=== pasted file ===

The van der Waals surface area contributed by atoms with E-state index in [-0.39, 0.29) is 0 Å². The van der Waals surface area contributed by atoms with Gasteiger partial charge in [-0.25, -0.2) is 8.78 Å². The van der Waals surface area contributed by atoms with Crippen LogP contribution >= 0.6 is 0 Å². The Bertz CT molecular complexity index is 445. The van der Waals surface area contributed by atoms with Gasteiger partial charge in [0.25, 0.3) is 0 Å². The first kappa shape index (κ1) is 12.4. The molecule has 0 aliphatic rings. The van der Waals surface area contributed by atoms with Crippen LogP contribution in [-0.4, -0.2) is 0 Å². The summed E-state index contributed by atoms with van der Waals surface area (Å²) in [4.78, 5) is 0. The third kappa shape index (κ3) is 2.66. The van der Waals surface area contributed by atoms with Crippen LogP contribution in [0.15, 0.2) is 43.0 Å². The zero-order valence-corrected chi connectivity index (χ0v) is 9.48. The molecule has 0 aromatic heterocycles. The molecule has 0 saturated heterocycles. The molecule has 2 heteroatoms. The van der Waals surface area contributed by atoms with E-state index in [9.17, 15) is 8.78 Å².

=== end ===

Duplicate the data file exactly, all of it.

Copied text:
The van der Waals surface area contributed by atoms with E-state index in [-0.39, 0.29) is 0 Å². The van der Waals surface area contributed by atoms with Gasteiger partial charge in [-0.25, -0.2) is 8.78 Å². The van der Waals surface area contributed by atoms with Crippen LogP contribution >= 0.6 is 0 Å². The Bertz CT molecular complexity index is 445. The van der Waals surface area contributed by atoms with Gasteiger partial charge in [0.25, 0.3) is 0 Å². The first kappa shape index (κ1) is 12.4. The molecule has 0 aliphatic rings. The van der Waals surface area contributed by atoms with Crippen LogP contribution in [-0.4, -0.2) is 0 Å². The summed E-state index contributed by atoms with van der Waals surface area (Å²) in [4.78, 5) is 0. The third kappa shape index (κ3) is 2.66. The van der Waals surface area contributed by atoms with Crippen LogP contribution in [0.15, 0.2) is 43.0 Å². The zero-order valence-corrected chi connectivity index (χ0v) is 9.48. The molecule has 0 aromatic heterocycles. The molecule has 0 saturated heterocycles. The molecule has 2 heteroatoms. The van der Waals surface area contributed by atoms with E-state index in [9.17, 15) is 8.78 Å².